9. Media report on ‘Migration for survival under natural disasters: A reluctant and passive choice for agriculturalists in historical China’ by Science Press. http://blog.sciencenet.cn/blog-528739-1089654.html
  10. 氣候變化和歷史社會經濟波動,經濟觀察報,2017年12月4日,第848期
  11. Due to the importance of my work, I have been appointed as Fellow/Core member/Leader in different universities and organizations worldwide (11-14). These universities and organizations have global impacts for academia, policy makers and public. In particular, I am acting one of five leaders of PAGE Group (15), which has scientific partners of World Meteorological Organization, UNESCO, and the International Council for Science. The findings of my PAGE Group have been invited to contribute to the coming IPCC 6th Assessment Report, which is one of the most influential publications with the readers from academia, politics, business and other careers of the general public.

  12. Carson Fellow, Ludwig Maximilian University of Munich, Germany
  13. Fellow, Global Labor Organization (GLO)
  14. Core Member, Environmental Humanities AG, Swiss National Academic of Art and Science
  15. Core Member, Environmental Humanities Switzerland
  16. One of five leaders of PAGES Group “Climate Reconstruction and Impacts from the Archives of Societies”. The other four leaders are from Ohio State University, USA; Leibniz Institute for History & Culture of Eastern Europe, Germany; Heidelberg University, Germany; and University of Bern, Switzerland.
  17. Selected Awards

    Based on significance of my research outputs, I have been awarded both externally (16-17) and internally (18) to recognize my research and scholarship.

  18. Second-class Award in the Natural Science category in the Higher Education Outstanding Scientific Research Output Awards (Science and Technology) from the Ministry of Education, China, 2019.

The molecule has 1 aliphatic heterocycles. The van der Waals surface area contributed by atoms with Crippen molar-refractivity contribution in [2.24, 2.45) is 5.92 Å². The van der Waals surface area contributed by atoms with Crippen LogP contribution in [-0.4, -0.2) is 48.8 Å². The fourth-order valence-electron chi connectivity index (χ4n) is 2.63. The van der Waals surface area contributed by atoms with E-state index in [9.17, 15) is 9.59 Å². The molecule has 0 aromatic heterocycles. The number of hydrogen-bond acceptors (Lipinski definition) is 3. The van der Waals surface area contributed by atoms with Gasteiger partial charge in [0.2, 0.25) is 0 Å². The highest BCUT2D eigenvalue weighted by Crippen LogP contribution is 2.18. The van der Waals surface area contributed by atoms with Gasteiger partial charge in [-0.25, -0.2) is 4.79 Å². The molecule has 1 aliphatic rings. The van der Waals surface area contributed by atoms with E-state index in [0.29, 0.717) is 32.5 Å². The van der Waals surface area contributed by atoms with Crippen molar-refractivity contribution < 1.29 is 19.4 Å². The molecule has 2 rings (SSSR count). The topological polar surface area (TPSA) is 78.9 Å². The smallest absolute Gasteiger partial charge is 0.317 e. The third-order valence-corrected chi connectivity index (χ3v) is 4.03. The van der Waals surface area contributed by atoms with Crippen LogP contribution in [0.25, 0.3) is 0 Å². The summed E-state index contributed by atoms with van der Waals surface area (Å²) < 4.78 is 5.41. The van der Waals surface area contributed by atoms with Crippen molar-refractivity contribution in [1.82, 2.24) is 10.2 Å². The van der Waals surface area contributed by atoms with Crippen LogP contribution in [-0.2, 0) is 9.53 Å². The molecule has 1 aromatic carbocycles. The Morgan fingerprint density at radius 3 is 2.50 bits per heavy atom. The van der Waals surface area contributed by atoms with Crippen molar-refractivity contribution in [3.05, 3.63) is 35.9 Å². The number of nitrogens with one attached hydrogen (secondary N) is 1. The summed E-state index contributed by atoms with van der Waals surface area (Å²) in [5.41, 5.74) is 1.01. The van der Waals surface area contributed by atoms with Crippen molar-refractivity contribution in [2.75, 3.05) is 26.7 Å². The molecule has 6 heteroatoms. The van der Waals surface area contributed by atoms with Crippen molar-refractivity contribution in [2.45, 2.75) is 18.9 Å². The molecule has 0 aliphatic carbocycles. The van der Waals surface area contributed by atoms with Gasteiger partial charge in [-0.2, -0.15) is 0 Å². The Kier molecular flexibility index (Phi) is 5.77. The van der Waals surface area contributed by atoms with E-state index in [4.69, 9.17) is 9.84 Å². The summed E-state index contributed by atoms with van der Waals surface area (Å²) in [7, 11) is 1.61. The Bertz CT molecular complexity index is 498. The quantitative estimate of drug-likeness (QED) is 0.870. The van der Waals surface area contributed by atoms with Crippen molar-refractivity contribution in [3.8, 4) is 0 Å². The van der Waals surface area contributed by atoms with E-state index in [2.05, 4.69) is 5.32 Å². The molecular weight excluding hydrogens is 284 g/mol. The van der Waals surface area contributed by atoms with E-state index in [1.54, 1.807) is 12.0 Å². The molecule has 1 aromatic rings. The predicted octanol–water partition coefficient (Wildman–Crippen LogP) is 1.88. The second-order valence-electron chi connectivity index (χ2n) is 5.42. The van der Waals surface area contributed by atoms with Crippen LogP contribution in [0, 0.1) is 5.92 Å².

19. Early Career Scheme Award from Research Grant Council, University Grants Committee, Hong Kong, 2018-2019.
  20. President's Award for Outstanding Performance in Research (Early Career Research Excellence Award), Education University of Hong Kong, Hong Kong, 2019.
Selected Output
* indicates corresponding author
  1. Pei, Q.*, Li, G., Winterhalder, B., & Lowman, M. (2019) Regional patterns of pastoralist migrations under the push of reduced precipitation in imperial China. Global Ecology and Biogeography, 29(3), 433-443
  2. Pei, Q.* (2020). Division of Hunan and Hubei Provinces in the Qing Dynasty: Pragmatism in the Unity of Heaven and Governance. The Professional Geographer, 7(2), 283-296.
  3. Pei, Q.*, Nowak, Z., Li, G., Xu, C., & Chan, W. K. (2019). The Strange Flight of the Peacock: Farmers’ atypical northwesterly migration from central China, 200BC-1400AD. Annals of the Association of American Geographers, 109(5), 1583-1596.
  4. Pei, Q.*, Zhang, D. D., Li, J., & Fei, J. (2019). Proxy-based temperature reconstruction in China for the Holocene. Quaternary International, 521, 168-174.
  5. Pei, Q.*, Lee, H. F., Zhang, D. D., & Fei, J. (2019). Climate change, state capacity and nomad–agriculturalist conflicts in Chinese history. Quaternary International, 508, 36-42.
  6. Pei, Q.*, & Forêt, P. (2018). Source Note: Introduction to the Climate Records of Imperial China. Environmental History, 23(4), 863–871.
  7. Pei, Q.*, Lee, H. F., & Zhang, D. D. (2018). Long-term association between climate change and agriculturalists’ migration in historical China. The Holocene, 28(2), 208-216.
  8. Pei, Q.* (2017). Migration for survival under natural disasters: A reluctant and passive choice for agriculturalists in historical China. Science China Earth Sciences, 60(12), 2089–2096.
  9. Xu, C., Pei, Q.*, Wong, V. K., Gu, C., & Zhang, D. D. (2018). Western wind meets eastern soil: road to industrialization in China (1874-1927). Asian Geographer, 1-15.
  10. Fei, J., & Pei, Q. (2019). Ferdinand von Richthofen’s loess research in China. Progress in Physical Geography, 43(1), 144–156.
Biography of Principal Investigator

Dr Qing Pei has joined the Department of Social Sciences, The Education University of Hong Kong as an Assistant Professor in 2016. Before joining the department, he used to work as the fellow in the University of Cambridge, UK; the Swiss National Science Foundation Fellow at the University of Zurich, Switzerland; and the Post-doctoral Fellow in the University of Hong Kong. His research areas cover Historical Geography, Environmental Humanities, and Human Ecology, which mainly encompass social responses to climate change of global past, methodology in environmental humanities, and environmental problems and sustainable policy.

Funding Source

Early Career Scheme